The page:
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How to Select a 12V Battery Charger

One important fact is that all batteries, regardless of their chemistry, will self-discharge.

May 26, 2016

If you’re a fleet manager looking to recover underperforming batteries or you need to keep batteries “factory fresh” over months of storage, there are several factors to consider.

One important fact is that all batteries, regardless of their chemistry, will self-discharge.

“The rate of self-discharge for lead-acid batteries depends on the storage or operating temperature,” says Rick Miller, sales manager with PulseTech Products, Southlake, Texas. “At a temperature of 80 degrees Fahrenheit, a lead-acid battery will self-discharge at a rate of approximately 4 percent a week. A battery with a 125-amp hour [AH] rating would self-discharge at a rate of approximately five amps per week.”

Storing a 125 AH battery for four months over winter without charging will cause it to lose 80 amps of its 125-amp capacity. It will also suffer from severe sulfation.

Sulfation is a buildup of lead sulfate crystals that inhibits the plates from accepting and distributing a charge, and is a common cause of early failures in lead-acid and sealed AGM batteries, or batteries with wet cell-filler caps (flooded).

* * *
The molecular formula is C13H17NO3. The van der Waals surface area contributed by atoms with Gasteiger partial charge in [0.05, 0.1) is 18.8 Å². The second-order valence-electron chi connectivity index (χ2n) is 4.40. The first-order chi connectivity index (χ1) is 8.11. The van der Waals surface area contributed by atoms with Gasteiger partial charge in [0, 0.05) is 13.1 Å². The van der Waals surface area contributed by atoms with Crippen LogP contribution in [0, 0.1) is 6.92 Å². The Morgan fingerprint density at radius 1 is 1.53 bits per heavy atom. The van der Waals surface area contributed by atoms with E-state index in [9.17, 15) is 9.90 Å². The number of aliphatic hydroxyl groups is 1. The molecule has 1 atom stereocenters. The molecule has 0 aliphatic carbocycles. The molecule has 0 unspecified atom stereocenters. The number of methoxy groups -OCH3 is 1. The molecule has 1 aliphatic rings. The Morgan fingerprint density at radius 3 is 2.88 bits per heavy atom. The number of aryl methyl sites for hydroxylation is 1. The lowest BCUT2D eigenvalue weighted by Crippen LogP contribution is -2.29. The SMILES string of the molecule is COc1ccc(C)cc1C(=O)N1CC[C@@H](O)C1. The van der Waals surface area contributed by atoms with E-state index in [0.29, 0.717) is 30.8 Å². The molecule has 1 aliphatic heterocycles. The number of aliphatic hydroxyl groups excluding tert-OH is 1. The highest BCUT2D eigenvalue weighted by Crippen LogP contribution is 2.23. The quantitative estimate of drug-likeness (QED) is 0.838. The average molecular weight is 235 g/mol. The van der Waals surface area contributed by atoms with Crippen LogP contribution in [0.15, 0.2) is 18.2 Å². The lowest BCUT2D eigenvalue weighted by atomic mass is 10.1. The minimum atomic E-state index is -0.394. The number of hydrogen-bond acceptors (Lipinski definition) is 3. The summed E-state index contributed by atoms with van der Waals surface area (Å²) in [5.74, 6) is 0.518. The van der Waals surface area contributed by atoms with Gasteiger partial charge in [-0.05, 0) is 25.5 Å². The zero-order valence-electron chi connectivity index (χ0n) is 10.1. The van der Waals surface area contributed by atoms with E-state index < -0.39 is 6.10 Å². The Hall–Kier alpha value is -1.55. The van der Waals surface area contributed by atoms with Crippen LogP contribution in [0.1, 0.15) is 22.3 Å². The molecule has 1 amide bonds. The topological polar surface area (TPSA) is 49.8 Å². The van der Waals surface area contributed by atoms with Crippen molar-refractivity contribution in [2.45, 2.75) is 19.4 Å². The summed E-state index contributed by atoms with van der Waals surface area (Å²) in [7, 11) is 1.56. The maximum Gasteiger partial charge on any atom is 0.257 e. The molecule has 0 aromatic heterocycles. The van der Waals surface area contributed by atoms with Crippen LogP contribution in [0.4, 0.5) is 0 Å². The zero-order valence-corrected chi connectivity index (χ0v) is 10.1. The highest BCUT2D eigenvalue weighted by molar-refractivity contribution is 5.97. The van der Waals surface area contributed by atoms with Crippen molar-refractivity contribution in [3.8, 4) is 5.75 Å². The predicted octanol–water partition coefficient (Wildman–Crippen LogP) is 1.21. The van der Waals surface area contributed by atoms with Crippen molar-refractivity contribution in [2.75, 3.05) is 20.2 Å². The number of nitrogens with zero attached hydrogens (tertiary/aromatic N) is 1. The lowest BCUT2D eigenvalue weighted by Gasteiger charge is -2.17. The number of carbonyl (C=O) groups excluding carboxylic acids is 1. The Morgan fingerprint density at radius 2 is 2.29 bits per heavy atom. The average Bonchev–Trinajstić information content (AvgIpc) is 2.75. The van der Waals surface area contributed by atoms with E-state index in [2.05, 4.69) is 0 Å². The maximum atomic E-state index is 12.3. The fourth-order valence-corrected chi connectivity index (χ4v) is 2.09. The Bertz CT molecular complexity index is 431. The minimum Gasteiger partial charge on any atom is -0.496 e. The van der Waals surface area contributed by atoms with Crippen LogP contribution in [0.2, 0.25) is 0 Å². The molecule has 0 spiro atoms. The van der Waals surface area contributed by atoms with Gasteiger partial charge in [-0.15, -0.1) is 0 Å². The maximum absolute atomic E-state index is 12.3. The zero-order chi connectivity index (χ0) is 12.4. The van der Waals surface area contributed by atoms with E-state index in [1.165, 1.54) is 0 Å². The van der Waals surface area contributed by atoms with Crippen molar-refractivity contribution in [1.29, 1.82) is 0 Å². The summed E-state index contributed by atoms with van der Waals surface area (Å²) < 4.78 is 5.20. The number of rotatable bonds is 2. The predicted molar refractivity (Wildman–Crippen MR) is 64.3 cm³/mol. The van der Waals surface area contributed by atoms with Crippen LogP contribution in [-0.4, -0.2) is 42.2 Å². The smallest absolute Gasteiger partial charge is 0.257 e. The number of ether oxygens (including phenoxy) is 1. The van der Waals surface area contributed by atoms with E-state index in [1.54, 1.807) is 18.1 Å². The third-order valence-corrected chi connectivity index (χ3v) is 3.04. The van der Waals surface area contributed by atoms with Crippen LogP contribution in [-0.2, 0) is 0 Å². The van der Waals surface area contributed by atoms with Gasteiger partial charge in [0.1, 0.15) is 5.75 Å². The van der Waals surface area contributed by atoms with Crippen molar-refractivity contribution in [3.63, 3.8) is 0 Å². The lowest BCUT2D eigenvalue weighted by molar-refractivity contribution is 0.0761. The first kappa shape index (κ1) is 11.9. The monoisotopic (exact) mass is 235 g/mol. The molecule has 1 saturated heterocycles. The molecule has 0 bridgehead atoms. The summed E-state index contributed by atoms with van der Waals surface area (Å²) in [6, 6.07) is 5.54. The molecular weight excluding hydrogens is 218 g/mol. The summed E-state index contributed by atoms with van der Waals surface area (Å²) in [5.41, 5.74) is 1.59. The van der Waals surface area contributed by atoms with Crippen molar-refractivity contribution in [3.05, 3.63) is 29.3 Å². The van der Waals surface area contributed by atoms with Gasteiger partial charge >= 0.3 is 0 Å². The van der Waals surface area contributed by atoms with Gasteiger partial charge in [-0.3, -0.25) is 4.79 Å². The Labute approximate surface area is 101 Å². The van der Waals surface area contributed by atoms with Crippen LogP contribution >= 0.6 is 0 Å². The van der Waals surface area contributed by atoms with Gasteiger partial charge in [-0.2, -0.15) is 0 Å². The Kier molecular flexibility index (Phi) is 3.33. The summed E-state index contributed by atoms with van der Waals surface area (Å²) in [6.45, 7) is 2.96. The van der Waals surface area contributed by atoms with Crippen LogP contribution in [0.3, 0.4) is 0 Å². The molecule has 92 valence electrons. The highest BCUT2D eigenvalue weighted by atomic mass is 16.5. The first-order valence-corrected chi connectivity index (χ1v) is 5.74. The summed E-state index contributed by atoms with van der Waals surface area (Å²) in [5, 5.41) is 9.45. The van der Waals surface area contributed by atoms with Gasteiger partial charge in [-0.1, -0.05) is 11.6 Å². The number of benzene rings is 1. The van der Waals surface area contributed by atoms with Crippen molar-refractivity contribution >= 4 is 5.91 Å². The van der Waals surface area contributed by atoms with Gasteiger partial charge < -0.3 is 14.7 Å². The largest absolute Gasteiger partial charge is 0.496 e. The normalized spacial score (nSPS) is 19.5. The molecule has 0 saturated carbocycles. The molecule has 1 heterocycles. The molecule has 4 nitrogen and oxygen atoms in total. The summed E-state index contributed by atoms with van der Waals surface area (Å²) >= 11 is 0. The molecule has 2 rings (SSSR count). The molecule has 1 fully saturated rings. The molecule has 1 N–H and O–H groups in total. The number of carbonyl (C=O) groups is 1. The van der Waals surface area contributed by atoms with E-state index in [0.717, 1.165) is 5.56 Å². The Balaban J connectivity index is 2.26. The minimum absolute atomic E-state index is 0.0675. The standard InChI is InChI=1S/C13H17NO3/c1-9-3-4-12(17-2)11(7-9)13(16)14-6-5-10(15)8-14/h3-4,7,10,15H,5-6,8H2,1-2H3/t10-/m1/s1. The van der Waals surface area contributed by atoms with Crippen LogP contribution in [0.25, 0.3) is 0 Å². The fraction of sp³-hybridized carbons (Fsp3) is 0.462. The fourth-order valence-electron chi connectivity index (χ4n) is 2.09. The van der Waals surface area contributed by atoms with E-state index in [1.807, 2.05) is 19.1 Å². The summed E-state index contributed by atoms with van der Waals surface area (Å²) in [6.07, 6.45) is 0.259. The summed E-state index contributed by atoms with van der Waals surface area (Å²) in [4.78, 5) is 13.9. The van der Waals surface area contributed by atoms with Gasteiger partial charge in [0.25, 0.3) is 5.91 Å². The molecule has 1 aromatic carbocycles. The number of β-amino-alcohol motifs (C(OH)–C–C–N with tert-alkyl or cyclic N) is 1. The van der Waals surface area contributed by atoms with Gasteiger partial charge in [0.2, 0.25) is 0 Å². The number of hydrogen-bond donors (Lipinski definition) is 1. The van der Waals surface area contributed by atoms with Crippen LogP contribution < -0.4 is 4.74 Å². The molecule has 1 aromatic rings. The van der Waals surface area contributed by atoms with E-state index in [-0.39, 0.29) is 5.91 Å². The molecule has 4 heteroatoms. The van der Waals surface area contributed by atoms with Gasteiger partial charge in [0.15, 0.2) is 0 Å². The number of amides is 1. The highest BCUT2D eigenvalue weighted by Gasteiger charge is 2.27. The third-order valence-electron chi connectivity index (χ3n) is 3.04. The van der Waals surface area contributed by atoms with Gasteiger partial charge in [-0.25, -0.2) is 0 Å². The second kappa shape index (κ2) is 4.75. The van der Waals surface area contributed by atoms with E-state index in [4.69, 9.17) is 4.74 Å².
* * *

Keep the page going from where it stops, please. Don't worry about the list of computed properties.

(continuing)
“When looking for maintenance battery chargers, for example, managers should understand the term ‘pulsing,’ which may or may not be reflective of the chargers’ ability to remove lead sulfate buildup on the battery plates—the No. 1 reason for battery failure,” Miller says.

A charger may deliver a pulse charge; however, that doesn’t mean the pulse is cleaning the battery plates of sulfates and restoring the battery’s ability to fully recharge, according to Miller.

“Some ‘smart’ chargers not only feature LEDs to indicate the battery’s state of charge, but also are capable of switching from a bulk charge to a float maintenance charge depending on the battery’s state of charge,” Miller says. “Plug-and-play smart chargers will not turn on unless connected properly and will not arc. Also, look for a charger that is capable of equalizing the cells within a single battery with all batteries in a parallel battery bank.”

Miller recommends answering these questions before selecting a charger:

  • What are you using the battery charger for?
  • Where are you going to put the charger?
  • What voltage is the battery being charged?
  • What size charger do you need?
  • Are you looking for one battery charger that will evaluate and test all types of 12V batteries, including AGM, gel-cell and VRLA?
  • Are you looking for a battery charger system that will maintain and charge as many as 8 batteries automatically in a cycle rotation?

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